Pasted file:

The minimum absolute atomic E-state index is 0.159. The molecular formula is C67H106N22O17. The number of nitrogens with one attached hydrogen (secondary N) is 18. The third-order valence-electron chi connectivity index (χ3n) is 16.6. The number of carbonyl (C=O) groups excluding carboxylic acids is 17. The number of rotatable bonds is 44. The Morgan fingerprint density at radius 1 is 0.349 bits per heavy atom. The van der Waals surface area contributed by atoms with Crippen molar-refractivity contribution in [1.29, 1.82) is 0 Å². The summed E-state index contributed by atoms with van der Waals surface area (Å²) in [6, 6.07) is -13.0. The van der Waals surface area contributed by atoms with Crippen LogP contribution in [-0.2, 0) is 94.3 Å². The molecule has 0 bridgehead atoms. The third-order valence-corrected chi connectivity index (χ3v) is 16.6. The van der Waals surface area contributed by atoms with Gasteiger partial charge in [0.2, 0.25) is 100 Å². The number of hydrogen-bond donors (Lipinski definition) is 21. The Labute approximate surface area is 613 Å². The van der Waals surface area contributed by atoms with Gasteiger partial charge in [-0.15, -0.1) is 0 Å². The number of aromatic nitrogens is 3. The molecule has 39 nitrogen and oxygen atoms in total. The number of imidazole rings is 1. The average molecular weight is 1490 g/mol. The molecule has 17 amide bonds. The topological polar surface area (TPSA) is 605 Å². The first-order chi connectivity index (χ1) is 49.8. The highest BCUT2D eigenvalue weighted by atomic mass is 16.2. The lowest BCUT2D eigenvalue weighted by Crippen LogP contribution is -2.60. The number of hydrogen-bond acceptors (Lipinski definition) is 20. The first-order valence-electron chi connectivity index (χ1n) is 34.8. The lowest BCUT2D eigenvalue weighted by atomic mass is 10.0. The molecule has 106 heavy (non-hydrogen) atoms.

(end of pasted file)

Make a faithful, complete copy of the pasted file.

The minimum absolute atomic E-state index is 0.159. The molecular formula is C67H106N22O17. The number of nitrogens with one attached hydrogen (secondary N) is 18. The third-order valence-electron chi connectivity index (χ3n) is 16.6. The number of carbonyl (C=O) groups excluding carboxylic acids is 17. The number of rotatable bonds is 44. The Morgan fingerprint density at radius 1 is 0.349 bits per heavy atom. The van der Waals surface area contributed by atoms with Crippen molar-refractivity contribution in [1.29, 1.82) is 0 Å². The summed E-state index contributed by atoms with van der Waals surface area (Å²) in [6, 6.07) is -13.0. The van der Waals surface area contributed by atoms with Crippen LogP contribution in [-0.2, 0) is 94.3 Å². The molecule has 0 bridgehead atoms. The third-order valence-corrected chi connectivity index (χ3v) is 16.6. The van der Waals surface area contributed by atoms with Gasteiger partial charge in [0.2, 0.25) is 100 Å². The number of hydrogen-bond donors (Lipinski definition) is 21. The Labute approximate surface area is 613 Å². The van der Waals surface area contributed by atoms with Gasteiger partial charge in [-0.15, -0.1) is 0 Å². The number of aromatic nitrogens is 3. The molecule has 39 nitrogen and oxygen atoms in total. The number of imidazole rings is 1. The average molecular weight is 1490 g/mol. The molecule has 17 amide bonds. The topological polar surface area (TPSA) is 605 Å². The first-order chi connectivity index (χ1) is 49.8. The highest BCUT2D eigenvalue weighted by atomic mass is 16.2. The lowest BCUT2D eigenvalue weighted by Crippen LogP contribution is -2.60. The number of hydrogen-bond acceptors (Lipinski definition) is 20. The first-order valence-electron chi connectivity index (χ1n) is 34.8. The lowest BCUT2D eigenvalue weighted by atomic mass is 10.0. The molecule has 106 heavy (non-hydrogen) atoms.